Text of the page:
• Back to Basics

    In the latest LA Weekly, Marc Cooper has an extraordinary article on California's hordes of immigrant farmworkers. While he was in the Central Valley reporting it, two of the workers died from heat exposure. We are, quite literally, working these people to death. Cooper writes: exactly 40 years after Chavez’s UFW exploded into the national consciousness by leading the great 1965 Delano grape workers’ strike and forced America to recognize the plight of those who put our food on the table, nothing could be further from the truth. The golden years of California farm workers lasted barely a decade and then sharply began to fade. “Since the late 1970s, it’s all been downhill, it’s all been on the defensive,” says Oxnard-based CRLA attorney Jeff Ponting. The landmark 1975 Agricultural Labor Relations Act (ALRA) that passed during the Jerry Brown administration promised a New Deal for farm workers. Today it is little more than a historical asterisk. Wages among California’s 700,000 farm...
  • You Are!

    Can't you just imagine Jonah stepping up to his bathroom sink, looking into the reflection, and saying "Mirror, mirror on the wall, who's the most honorable party of them all?" What he seems to see in his party (and in ours) is so totally outlandishly false that either wizardry or drugs have to be involved.
  • Miniblog

    Furl, the service I use for the miniblog on the right, has been slowing the site recently. Worse, I'm not sure anybody even uses it when it's working. So I think this is going to be the end of it. From here on out: the site's left is capitalist corner, full of blogads (or it would be full, if folks would buy more of them) and pleas to buy me things from my Amazon Wish List (which never happens but, hey, hope springs eternal).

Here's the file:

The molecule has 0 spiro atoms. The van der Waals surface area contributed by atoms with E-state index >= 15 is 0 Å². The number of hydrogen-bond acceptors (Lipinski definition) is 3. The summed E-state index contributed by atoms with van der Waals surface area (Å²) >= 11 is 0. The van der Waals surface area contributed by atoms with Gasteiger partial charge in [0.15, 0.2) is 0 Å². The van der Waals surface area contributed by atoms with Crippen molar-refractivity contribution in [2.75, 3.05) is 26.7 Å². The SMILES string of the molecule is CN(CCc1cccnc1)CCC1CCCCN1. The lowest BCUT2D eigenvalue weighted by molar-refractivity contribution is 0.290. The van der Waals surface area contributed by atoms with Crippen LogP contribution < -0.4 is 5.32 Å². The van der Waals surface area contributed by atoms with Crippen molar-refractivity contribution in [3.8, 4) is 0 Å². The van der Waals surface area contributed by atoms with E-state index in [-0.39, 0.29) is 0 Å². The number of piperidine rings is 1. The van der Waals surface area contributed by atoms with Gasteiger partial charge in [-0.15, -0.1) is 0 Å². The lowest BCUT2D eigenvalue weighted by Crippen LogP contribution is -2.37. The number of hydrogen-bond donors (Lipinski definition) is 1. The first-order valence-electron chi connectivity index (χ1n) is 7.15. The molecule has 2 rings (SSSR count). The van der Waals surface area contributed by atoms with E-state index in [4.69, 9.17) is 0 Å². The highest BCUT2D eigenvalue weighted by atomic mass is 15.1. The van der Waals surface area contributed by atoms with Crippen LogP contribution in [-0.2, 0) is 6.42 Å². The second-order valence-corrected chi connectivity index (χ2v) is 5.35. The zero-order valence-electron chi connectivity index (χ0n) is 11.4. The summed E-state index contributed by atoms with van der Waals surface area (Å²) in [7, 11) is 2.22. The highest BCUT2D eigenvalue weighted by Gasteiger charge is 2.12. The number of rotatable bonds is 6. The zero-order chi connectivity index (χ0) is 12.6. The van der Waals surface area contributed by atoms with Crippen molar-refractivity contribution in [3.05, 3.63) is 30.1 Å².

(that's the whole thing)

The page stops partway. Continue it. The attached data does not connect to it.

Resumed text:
• Pay to Play

    Props to Villaraigosa for stuffing the NFL's demand for public stadium financing back in the face of the owners making it. LA is the second largest media market in the country, we've got a population that could pack more stadiums than public financing could possibly build, we're a damn good place for a football team and the only reason we don't have one is that owners elsewhere have been spoiled by sweetheart deals from city councils and local pols and refuse to bless the City of Angels unless we give them the same payoffs. Well, fuck 'em. The economic arguments for public financing of stadiums are, on their own merits, wrong. Reason's demolished them a couple times ( here , and, particularly, here ) but that shouldn't even be necessary. The fact of it is, sports teams make money for sport team owners, not cities. And when they stop doing that, owners move them. Sports teams are not a publicly owned resource committed to the good of the city, and the city should not pretend as if they...
  • Cheney 08

    Please ? Pretty please? I mean, Woodward was wrong about the Saudis-opening-the-spigots thing, but I'd forgive him if he were right about Cheney. Please please please let the GOP run a 69-year old with multiple heart attacks, business ties that make Bush look ascetic, a history of extremist statements, and all the charm of a table leg you just stubbed your toe on. Let Cheney lumber up the stage, mumbling from that impossibly limber half inch on the right side of his mouth and sneering at pesky questioners, reporters, and air particles. I'm sure he'll be quite a hit. The Democratic party has proven one thing, and one thing only, in its last couple of elections: you don't run candidates who scoff at charisma. Cheney makes Kerry look like a laugh party, he makes Gore look like Hitch. They can run him, but for a party whose main task ("compassionate conservatism") is convincing folks that they're not evil, nominating this artist's rendering of a corrupt plutocrat would be a hell of an...
  • A Fatalist View on Roberts